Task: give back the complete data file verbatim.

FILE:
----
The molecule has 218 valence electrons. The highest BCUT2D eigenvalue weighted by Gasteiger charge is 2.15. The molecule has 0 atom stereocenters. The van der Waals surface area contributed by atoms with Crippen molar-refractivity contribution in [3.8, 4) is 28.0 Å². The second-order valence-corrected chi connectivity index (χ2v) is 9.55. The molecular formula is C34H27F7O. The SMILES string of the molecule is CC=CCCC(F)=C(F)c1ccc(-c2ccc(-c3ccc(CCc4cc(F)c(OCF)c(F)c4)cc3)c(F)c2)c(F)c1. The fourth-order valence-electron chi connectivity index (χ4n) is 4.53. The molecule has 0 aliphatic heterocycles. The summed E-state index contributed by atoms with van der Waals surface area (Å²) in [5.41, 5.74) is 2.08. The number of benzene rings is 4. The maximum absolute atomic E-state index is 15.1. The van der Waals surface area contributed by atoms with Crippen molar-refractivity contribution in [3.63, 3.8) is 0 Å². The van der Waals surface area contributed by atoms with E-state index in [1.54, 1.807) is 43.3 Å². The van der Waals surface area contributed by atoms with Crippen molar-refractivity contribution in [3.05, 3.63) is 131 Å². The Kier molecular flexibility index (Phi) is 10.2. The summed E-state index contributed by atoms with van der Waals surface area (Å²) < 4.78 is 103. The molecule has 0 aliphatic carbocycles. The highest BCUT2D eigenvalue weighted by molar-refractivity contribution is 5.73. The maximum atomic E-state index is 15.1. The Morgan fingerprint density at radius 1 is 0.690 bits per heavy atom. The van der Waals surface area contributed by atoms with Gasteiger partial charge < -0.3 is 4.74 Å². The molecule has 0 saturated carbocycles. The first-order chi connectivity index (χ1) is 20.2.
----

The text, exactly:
The molecule has 218 valence electrons. The highest BCUT2D eigenvalue weighted by Gasteiger charge is 2.15. The molecule has 0 atom stereocenters. The van der Waals surface area contributed by atoms with Crippen molar-refractivity contribution in [3.8, 4) is 28.0 Å². The second-order valence-corrected chi connectivity index (χ2v) is 9.55. The molecular formula is C34H27F7O. The SMILES string of the molecule is CC=CCCC(F)=C(F)c1ccc(-c2ccc(-c3ccc(CCc4cc(F)c(OCF)c(F)c4)cc3)c(F)c2)c(F)c1. The fourth-order valence-electron chi connectivity index (χ4n) is 4.53. The molecule has 0 aliphatic heterocycles. The summed E-state index contributed by atoms with van der Waals surface area (Å²) in [5.41, 5.74) is 2.08. The number of benzene rings is 4. The maximum absolute atomic E-state index is 15.1. The van der Waals surface area contributed by atoms with Crippen molar-refractivity contribution in [3.63, 3.8) is 0 Å². The van der Waals surface area contributed by atoms with E-state index in [1.54, 1.807) is 43.3 Å². The van der Waals surface area contributed by atoms with Crippen molar-refractivity contribution in [3.05, 3.63) is 131 Å². The Kier molecular flexibility index (Phi) is 10.2. The summed E-state index contributed by atoms with van der Waals surface area (Å²) < 4.78 is 103. The molecule has 0 aliphatic carbocycles. The highest BCUT2D eigenvalue weighted by molar-refractivity contribution is 5.73. The maximum atomic E-state index is 15.1. The Morgan fingerprint density at radius 1 is 0.690 bits per heavy atom. The van der Waals surface area contributed by atoms with Gasteiger partial charge < -0.3 is 4.74 Å². The molecule has 0 saturated carbocycles. The first-order chi connectivity index (χ1) is 20.2.